He seemed to follow the line of her thoughts, because he shook his head. “It can’t be improper for a Chandler and a Crosby to speak in private, can it? Nothing more scandalous could occur than—oh, I don’t know. The annihilation of the world.”
“Or, what is worse, of my reputation.”
“How you do threaten a fellow,” he said mildly. Drawing the document toward him, he muttered, “I shall need some time to review this.”
She was dismissed then, with the blush still lingering on her cheeks.
She could not permit a failure. Even a delay was too much to risk, with the race only a week away.
Shoving back the chair, she sprang to her feet. “You are welcome to take all the time you like to review the bill. In the meantime, my groom will take the colt back to Chandler Hall.”
Manners dictated that Sir Bartlett follow her movement, and he too stood. “The time to address concerns, Miss Chandler, is before one stoops to horse theft.”
His voice had become low and soothing, just as it had been in the stable yard. How did he change its timbre so easily from sandpaper to satin? Its calm resonance made Hannah want to sway toward him.
No. To shrug him away. That was what she wanted to do. “If you can find the papers related to Nottingham’s purchase, that might settle the matter.” She looked pointedly at the tumbled stack of papers atop Crosby’s table.
“That is a reasonable suggestion.” He eased around the table and faced her before the door of the stall-turned-office. “For a Chandler, you impress me.”
“I would say the same if I could,” she replied, and his mouth crimped into an unwilling smile.
That small curve of lips felt like more of a victory than any of her spiked words. As she looked up at him, for just a moment, she wondered.
What was it like to own things outright and not only serve as an emissary?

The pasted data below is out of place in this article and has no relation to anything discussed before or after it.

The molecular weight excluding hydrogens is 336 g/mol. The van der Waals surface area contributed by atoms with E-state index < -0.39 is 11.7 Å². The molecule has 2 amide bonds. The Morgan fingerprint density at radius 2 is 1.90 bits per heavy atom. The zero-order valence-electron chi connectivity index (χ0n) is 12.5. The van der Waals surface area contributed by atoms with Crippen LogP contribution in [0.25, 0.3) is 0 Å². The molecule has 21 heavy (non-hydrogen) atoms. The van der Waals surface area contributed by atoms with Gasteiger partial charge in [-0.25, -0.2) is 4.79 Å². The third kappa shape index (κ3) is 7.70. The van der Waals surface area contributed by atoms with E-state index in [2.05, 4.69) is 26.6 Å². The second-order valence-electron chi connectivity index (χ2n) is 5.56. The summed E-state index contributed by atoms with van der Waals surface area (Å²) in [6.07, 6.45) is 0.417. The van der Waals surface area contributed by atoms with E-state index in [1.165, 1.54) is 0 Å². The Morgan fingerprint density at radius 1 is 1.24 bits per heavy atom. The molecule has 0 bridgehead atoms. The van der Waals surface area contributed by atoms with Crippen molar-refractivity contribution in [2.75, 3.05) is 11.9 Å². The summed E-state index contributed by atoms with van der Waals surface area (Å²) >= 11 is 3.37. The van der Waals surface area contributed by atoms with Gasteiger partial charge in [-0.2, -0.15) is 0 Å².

What was it like to travel where one wished? To attend a ball, to spin through a waltz and steal a kiss?
What had hardened Bart Crosby’s features and dusted gray through his night-colored hair? Perhaps the foreign pleasures of London, which Hannah had never tasted.
Or perhaps he had always looked thus, and time had smoothed her recollections of the neighbor boy to whom she was never allowed to speak.
Her throat caught on so many questions. Sir Bartlett spoke instead. “Any document dating to 1801 would be stored in the house rather than in this office. I shall search at my first opportunity, Miss Chandler. You have my word.” He held up his hand, bare-skinned and strong-fingered. “I realize that means less than nothing to you, but that is your misfortune.”
“I will accept your word,” she decided, “if I may look along with you to ensure the worth of the search.”
“That is remarkably presumptuous, but I’ll consider the matter.” Again, the tiny curve of a smile, and Hannah had to bite her lip not to return it. He reached over her shoulder—to touch her? No, only to fiddle with the latch and let the door swing open behind her. “After you,” he said.
She took one step into the open air—then froze. Stunned by the scene before her. Heedless of Crosby’s muffled curse as he collided with her back.
Sothern, her groom, lay prone and still at the center of the stable yard, his forehead bleeding from an ugly cut. Crosby’s stable boy had been gagged, tied hand and foot, and tossed beside him.
And Golden Barb—the colt who was to carry her future—was nowhere in sight.
* * *